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displays those settings in a form readable by people.

When you call stty with a setting, such as -icrnl, it converts that string into the appropriate bit in the status
word and sets the tty driver. The convention is that a word like canon enables a mode, while the word with
a leading dash, as in -icanon disables that mode.

The Assignment
Write a version of stty, called sttyl, that supports the following options:
1. display settings if sttyl is invoked with no arguments, it prints something more or less like the fol-
lowing. It does not have to be exact, it just has to include the speed, the intr, erase, and kill chars, and
about eight other settings.
speed 9600 baud; -parenb hupcl cread
intr = ˆC; erase = ˆH; kill = ˆU; start = ˆQ;
stop = ˆS; werase = ˆW
brkint -inpck icrnl -ixany onlcr
iexten echo -echoe -echok

2. set erase and kill sttyl should accept the arguments `erase´ and `kill´ . In each case, the argument
after the word `erase´ or `kill´ is the character to make the erase or kill character. Try the real stty to
see how this works. The standard version of stty also accepts control characters as the two-char com-
bination of `ˆ´ and a letter. Your program is not required to handle that.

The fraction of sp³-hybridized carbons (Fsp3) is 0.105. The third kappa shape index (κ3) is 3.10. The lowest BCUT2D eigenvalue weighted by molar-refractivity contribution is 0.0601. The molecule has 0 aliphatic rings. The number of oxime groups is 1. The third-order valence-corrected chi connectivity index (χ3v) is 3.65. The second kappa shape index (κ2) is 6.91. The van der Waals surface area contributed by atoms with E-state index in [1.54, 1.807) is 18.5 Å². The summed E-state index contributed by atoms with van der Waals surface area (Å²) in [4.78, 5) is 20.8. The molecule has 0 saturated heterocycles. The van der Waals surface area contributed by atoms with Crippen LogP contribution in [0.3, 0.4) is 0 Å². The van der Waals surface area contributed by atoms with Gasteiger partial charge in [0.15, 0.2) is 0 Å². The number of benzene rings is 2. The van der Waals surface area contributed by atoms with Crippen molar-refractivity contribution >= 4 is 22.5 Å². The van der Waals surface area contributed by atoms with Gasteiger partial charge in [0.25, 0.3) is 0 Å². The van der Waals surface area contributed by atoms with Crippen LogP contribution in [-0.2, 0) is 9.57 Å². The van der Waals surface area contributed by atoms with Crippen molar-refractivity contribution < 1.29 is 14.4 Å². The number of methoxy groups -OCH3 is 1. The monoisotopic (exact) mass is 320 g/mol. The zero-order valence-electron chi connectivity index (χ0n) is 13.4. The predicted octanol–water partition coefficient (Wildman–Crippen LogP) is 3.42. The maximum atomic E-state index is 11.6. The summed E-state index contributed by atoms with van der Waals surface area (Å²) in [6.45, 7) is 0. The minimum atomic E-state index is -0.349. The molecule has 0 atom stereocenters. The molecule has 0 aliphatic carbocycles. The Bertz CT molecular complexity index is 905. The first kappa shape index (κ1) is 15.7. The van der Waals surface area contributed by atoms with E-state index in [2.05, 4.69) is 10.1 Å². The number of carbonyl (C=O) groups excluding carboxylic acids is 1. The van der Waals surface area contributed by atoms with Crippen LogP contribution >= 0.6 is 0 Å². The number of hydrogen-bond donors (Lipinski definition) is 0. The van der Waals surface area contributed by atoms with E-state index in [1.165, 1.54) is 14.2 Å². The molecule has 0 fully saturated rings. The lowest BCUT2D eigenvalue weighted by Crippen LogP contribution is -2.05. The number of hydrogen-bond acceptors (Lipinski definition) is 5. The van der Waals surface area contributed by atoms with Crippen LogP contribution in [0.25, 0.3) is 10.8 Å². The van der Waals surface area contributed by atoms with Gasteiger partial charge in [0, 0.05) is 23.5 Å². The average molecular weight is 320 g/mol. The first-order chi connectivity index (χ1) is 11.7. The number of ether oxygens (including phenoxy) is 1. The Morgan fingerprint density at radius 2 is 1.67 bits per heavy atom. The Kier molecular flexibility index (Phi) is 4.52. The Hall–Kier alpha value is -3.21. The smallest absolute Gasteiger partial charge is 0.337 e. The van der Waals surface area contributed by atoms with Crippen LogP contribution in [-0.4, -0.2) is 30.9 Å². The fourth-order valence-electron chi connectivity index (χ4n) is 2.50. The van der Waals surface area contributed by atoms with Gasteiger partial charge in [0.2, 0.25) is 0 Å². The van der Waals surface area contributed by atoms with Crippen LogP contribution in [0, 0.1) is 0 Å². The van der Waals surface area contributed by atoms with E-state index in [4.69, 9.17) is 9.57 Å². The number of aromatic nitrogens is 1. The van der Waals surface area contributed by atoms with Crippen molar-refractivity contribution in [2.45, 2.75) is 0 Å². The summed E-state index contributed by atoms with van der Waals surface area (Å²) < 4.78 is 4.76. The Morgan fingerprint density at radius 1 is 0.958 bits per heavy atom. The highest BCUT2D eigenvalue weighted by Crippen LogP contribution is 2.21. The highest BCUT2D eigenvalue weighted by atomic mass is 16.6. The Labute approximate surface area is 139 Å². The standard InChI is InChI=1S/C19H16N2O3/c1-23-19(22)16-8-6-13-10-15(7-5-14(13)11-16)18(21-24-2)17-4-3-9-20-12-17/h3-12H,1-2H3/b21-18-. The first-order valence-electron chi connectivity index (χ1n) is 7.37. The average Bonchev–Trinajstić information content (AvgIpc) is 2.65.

3. set other attributes sttyl should accept and correctly handle the words: icrnl, onlcr, echo,
echoe, olcuc, icanon, and isig . It should handle words with or without a leading dash. A
leading dash turns off that setting, while no leading dash turns on that setting. Be careful about get-
ting stuck in -icanon mode.
4. multiple arguments sttyl must accept multiple settings on the command line. See the example in the
section `The stty commmand´ above for an example.
5. error handling sttyl should print the `invalid argument´ for arguments that it does not know.
6. table driven It is possible to write this program with a large number of if( strcmp(..)) else if ( str-
cmp(..)) blocks. Using that approach makes the code very long and tedious to update. Ten points of
your score go to a table-driven solution. See the showtty.c program from lecture for a starting model.
7. Clean Compile Compile your program with gcc -Wall and make sure you correct every warning
and error it reports. Many small bugs can be avoided by heeding these warnings.

Important: test your program using sh.

Overview: sttyl has to get the current settings for stdin, and if there are no args, then print the current set-
tings. If there are args, it has to step through through the command line arguments and act on each string.
When it has processed all the command line arguments, it has to write the new settings back to the driver.
Programming Note: Do not define tables (or any variable) in .h files
Define your table or tables in one of your C files. You could even create a file called tables.c if you like.
Then, put the declarations for any tables in the files that refer to those tables or put the declarations in a
header file. If you have any questions about the correct use of .h files, please ask.

What to Turn in
As usual, turn in (a) fully documented, easy-to-read source listing, (b) a sample run, and (c) a script of a
clean compile, (d) a Makefile, (e) a Software Plan. Your sample run must include a run of the official test
script. Run this by typing ˜lib215/hw/stty/test.stty Submit your work electronically:
˜lib215/handin sttyl